Serena Williams, one of the greatest tennis players of all time, faced racist abuse from tennis fans in 2001, during a final against Kim Clijsters at Indian Wells. Although Williams, just 19 at the time, won the match, she refused to play the tournament again until 2015.

“It’s hard for me to forget the hours I cried in the Indian Wells locker room after winning in 2001, driving back to Los Angeles feeling as though I had lost the biggest game ever. – not a mere tennis match but a bigger fight for equality,” said Williams about her return. “Emotionally, it seems easier to stay away from.”

The impact of the intersection of racism and mental health, Oshiro says, exists at every level of play. However, with professional athletes, the tension can be more intense.

“For professional athletes, it’s a little bit different and different because they are expected to compete and consistently perform at this extremely elite level of competition, all open or vulnerable to criticism from people around the world,” she said.

Kim Clijsters, right, and Serena Williams pose with their trophies after the game at Indian Wells Tennis Gardens in Indian Wells, California.

And in the age of the internet, that criticism can come from anywhere – in person and online.

Grant Williams is an NBA player for the Boston Celtics. He pays attention to all the comments he receives from fans, he told Bell, especially if they are racist.

“It’s hard not to notice it,” Williams said.

With more and more athletes speaking out about the mental health pressures of their sport, their stories are more diverse. From Biles and Osaka to the NBA’s Kevin Love and former college volleyball player Victoria Garrick – athletes of all ages, races and sports have been open about their mental health struggles. them, highlighting the ways in which these problems can manifest.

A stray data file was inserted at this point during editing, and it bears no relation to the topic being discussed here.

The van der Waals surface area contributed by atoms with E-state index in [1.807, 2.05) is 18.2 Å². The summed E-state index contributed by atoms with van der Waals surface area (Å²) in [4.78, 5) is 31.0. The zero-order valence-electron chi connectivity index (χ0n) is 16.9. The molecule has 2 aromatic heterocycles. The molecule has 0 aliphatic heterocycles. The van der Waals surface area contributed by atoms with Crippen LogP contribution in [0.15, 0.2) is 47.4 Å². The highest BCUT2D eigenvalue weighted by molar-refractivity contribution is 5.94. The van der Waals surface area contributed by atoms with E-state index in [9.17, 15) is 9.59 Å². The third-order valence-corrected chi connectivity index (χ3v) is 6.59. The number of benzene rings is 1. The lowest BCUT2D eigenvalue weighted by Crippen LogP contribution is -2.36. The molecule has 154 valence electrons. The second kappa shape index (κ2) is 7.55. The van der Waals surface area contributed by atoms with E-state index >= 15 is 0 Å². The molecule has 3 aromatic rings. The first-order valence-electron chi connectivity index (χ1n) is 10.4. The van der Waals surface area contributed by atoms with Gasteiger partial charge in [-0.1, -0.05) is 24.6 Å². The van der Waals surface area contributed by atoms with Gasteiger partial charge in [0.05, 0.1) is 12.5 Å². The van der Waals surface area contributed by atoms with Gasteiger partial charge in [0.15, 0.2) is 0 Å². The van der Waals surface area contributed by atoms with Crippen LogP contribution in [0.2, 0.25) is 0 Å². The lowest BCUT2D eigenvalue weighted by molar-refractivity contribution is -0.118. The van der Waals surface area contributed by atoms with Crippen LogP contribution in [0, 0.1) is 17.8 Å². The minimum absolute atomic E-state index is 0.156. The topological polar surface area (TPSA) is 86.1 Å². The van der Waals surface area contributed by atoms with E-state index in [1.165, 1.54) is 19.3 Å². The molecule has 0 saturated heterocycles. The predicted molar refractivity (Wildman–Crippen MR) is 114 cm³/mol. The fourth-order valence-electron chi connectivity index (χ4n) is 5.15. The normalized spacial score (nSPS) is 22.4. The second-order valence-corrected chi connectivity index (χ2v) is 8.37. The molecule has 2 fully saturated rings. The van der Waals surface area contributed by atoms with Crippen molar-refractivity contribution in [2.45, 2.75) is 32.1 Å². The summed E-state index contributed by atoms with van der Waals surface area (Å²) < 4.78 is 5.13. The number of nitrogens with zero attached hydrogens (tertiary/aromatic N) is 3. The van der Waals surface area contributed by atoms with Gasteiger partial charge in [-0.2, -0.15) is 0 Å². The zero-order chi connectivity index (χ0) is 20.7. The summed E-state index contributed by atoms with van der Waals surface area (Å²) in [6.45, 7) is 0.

Oshiro himself is a former college athlete who played softball at East Carolina University. In the last 10 years alone, she says, have conversations about mental health progressed for the better.

“When I was playing in college, we lacked not only the resources involved, but also the awareness and the language to describe the mental health struggles or even the racism that we faced. we suffered at the time,” she said. “It’s like you know you’re going through some thing, but you don’t know it could be depression or anxiety.”

Randy Moss, NFL Hall of Fame, Begins shared on ESPN last year while discussing a racist email sent by former NFL coach Jon Gruden. At the time, some football fans called Moss “soft” for letting his emotions show.

To make a lasting change around athletes’ mental health perceptions, Oshiro says, everyone involved should rethink the way they think and talk about athletes – from fans to athletes. related parties. Even organizations can do a better job of clearly not tolerating the racism often imposed on athletes of color.

But that’s not all that can be done. Access to mental health resources is also important, says Oshiro.

“When you consider how much is available to an athlete’s physical health – training facilities, gyms, etc – there’s a lot of work that needs to be done to make sure it’s good for mental health as well. , ” she speaks.

And if we can’t take care of both their physical and mental health, as Bell noted in Sunday’s episode, then we probably don’t deserve to be athletes at all.

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Teja
Teja
I am passionate about journalism and using new technology to spread news. I am also interested in politics and economics, and I am always looking for ways to make a difference in the world. I am the CEO of Janaseva News, and I am 24 years old.